Energy ‘Prosumers’<p>But Sweden doesn't stop at village-level heating solutions. Its new breed of energy-generation takes hyper-local to the next level.</p><p>One example is in the city of Ludivika where 1970s flats <a href="https://www.buildup.eu/sites/default/files/content/transforming-a-residential-building-cluster-into-electricity-prosumers-in-sweden.pdf" target="_blank">have recently been retrofitted with the latest smart energy technology</a>.</p><p>48 family apartments spread across 3 buildings have been given photovoltaic solar panels, thermal energy storage and heat pump systems. A micro energy grid connects it all, and helps charge electric cars overnight.</p><p>The result is a cluster of 'prosumer' buildings, producing rather than consuming enough power for 77% of residents' needs. With <a href="http://www.diva-portal.org/smash/get/diva2:1232060/FULLTEXT01.pdf" target="_blank" rel="noopener noreferrer">high levels of smart meter usage</a>, it's a model that looks set to spread across Sweden.</p>
<div id="d7bf9" class="rm-shortcode" data-rm-shortcode-id="8757b138d5570bec9d6aad18074a429a"><blockquote class="twitter-tweet twitter-custom-tweet" data-twitter-tweet-id="1273556364263071744" data-partner="rebelmouse"><div style="margin:1em 0">Read more about Western Harbour and book a visit: https://t.co/ujSmVs9rNK 🏡🌳🌊 https://t.co/C5PuPziqIM</div> — Smart City Sweden (@Smart City Sweden)<a href="https://twitter.com/SmartCitySweden/statuses/1273556364263071744">1592474473.0</a></blockquote></div>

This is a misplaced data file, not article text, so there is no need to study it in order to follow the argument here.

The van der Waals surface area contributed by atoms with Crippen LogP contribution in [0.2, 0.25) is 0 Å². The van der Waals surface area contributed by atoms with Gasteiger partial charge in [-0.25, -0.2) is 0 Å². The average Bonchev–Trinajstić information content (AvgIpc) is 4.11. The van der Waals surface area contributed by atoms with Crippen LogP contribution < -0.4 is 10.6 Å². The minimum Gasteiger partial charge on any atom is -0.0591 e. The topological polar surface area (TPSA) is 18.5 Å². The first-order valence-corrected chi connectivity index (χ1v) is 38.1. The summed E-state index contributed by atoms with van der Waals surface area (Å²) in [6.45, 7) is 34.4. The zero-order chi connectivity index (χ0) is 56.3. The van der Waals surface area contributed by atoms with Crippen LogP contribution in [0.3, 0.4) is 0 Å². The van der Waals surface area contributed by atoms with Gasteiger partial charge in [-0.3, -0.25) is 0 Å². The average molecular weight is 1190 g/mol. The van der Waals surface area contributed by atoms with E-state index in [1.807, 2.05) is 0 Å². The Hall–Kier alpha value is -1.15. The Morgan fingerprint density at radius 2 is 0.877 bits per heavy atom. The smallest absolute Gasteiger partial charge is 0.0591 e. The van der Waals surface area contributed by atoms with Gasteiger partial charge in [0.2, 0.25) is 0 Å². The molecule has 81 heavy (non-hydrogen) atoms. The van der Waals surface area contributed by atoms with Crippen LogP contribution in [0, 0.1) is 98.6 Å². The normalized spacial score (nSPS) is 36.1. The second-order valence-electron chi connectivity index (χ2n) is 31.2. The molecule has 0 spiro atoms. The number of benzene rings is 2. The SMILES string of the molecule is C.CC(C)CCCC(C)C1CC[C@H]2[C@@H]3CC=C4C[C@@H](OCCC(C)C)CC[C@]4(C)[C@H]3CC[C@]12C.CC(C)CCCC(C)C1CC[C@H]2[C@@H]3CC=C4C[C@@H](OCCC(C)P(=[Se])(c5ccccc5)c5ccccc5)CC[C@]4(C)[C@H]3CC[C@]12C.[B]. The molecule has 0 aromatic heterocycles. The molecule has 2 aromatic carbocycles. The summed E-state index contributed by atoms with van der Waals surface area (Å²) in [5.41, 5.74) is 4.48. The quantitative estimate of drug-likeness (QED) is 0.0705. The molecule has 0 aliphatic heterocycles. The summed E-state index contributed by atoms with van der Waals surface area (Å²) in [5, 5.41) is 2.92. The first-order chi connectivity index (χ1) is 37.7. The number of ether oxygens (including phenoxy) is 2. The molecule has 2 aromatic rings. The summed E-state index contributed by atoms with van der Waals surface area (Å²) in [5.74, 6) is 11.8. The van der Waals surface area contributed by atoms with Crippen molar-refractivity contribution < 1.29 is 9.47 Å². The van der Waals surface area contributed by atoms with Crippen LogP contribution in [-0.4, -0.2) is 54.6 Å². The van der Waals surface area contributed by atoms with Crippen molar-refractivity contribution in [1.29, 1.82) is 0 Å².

Scaling Up<p>A recent development by E.ON in Hyllie, a district on the outskirts of Malmö, southern Sweden, <a href="https://www.eonenergy.com/blog/2019/February/sweden-smart-city" target="_blank">has scaled up the smart grid principle</a>. Energy generation comes from local wind, solar, biomass and waste sources.</p><p>Smart grids then balance the power, react to the weather, deploying extra power when it's colder or putting excess into battery storage when it's warm. The system is not only more efficient, but bills have fallen.</p><p>Smart energy developments like those in Hyllie, Ludivika, and renewable-driven district heating, offer a radical alternative to the centralized energy systems many countries rely on today.</p><p>The EU's leaders have a challenge: how to generate 32% of energy from renewables by 2030. Sweden offers a vision of how technology and local solutions can turn a goal into a reality.</p>
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By Jessica Corbett
In another win for climate campaigners, leaders of 12 major cities around the world — collectively home to about 36 million people — committed Tuesday to divesting from fossil fuel companies and investing in a green, just recovery from the ongoing coronavirus pandemic.